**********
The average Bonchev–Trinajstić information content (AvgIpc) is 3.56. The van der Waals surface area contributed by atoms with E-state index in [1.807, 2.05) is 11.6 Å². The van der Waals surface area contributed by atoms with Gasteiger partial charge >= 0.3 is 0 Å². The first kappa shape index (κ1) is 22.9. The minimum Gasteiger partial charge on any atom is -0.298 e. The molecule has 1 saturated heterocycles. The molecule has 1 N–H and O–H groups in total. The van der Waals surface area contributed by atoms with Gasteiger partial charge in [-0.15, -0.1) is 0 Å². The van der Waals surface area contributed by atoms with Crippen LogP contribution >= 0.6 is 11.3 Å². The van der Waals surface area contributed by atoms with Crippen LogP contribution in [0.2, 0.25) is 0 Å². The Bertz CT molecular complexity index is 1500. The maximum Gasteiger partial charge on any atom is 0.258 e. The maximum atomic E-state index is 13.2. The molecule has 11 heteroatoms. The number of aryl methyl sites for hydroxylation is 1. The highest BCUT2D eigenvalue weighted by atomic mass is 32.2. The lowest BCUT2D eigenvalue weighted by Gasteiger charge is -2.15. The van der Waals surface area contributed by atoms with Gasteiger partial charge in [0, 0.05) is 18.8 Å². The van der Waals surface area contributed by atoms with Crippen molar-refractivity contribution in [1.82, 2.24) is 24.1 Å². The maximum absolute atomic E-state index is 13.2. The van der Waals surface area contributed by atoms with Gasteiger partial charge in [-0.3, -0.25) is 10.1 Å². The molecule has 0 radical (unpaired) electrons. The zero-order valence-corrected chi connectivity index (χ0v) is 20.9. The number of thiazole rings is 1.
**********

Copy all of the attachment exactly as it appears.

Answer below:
The average Bonchev–Trinajstić information content (AvgIpc) is 3.56. The van der Waals surface area contributed by atoms with E-state index in [1.807, 2.05) is 11.6 Å². The van der Waals surface area contributed by atoms with Gasteiger partial charge >= 0.3 is 0 Å². The first kappa shape index (κ1) is 22.9. The minimum Gasteiger partial charge on any atom is -0.298 e. The molecule has 1 saturated heterocycles. The molecule has 1 N–H and O–H groups in total. The van der Waals surface area contributed by atoms with Gasteiger partial charge in [-0.15, -0.1) is 0 Å². The van der Waals surface area contributed by atoms with Crippen LogP contribution >= 0.6 is 11.3 Å². The van der Waals surface area contributed by atoms with Crippen LogP contribution in [0.2, 0.25) is 0 Å². The Bertz CT molecular complexity index is 1500. The maximum Gasteiger partial charge on any atom is 0.258 e. The maximum atomic E-state index is 13.2. The molecule has 11 heteroatoms. The number of aryl methyl sites for hydroxylation is 1. The highest BCUT2D eigenvalue weighted by atomic mass is 32.2. The lowest BCUT2D eigenvalue weighted by Gasteiger charge is -2.15. The van der Waals surface area contributed by atoms with Gasteiger partial charge in [0, 0.05) is 18.8 Å². The van der Waals surface area contributed by atoms with Crippen molar-refractivity contribution in [1.82, 2.24) is 24.1 Å². The maximum absolute atomic E-state index is 13.2. The van der Waals surface area contributed by atoms with Gasteiger partial charge in [-0.3, -0.25) is 10.1 Å². The molecule has 0 radical (unpaired) electrons. The zero-order valence-corrected chi connectivity index (χ0v) is 20.9. The number of thiazole rings is 1.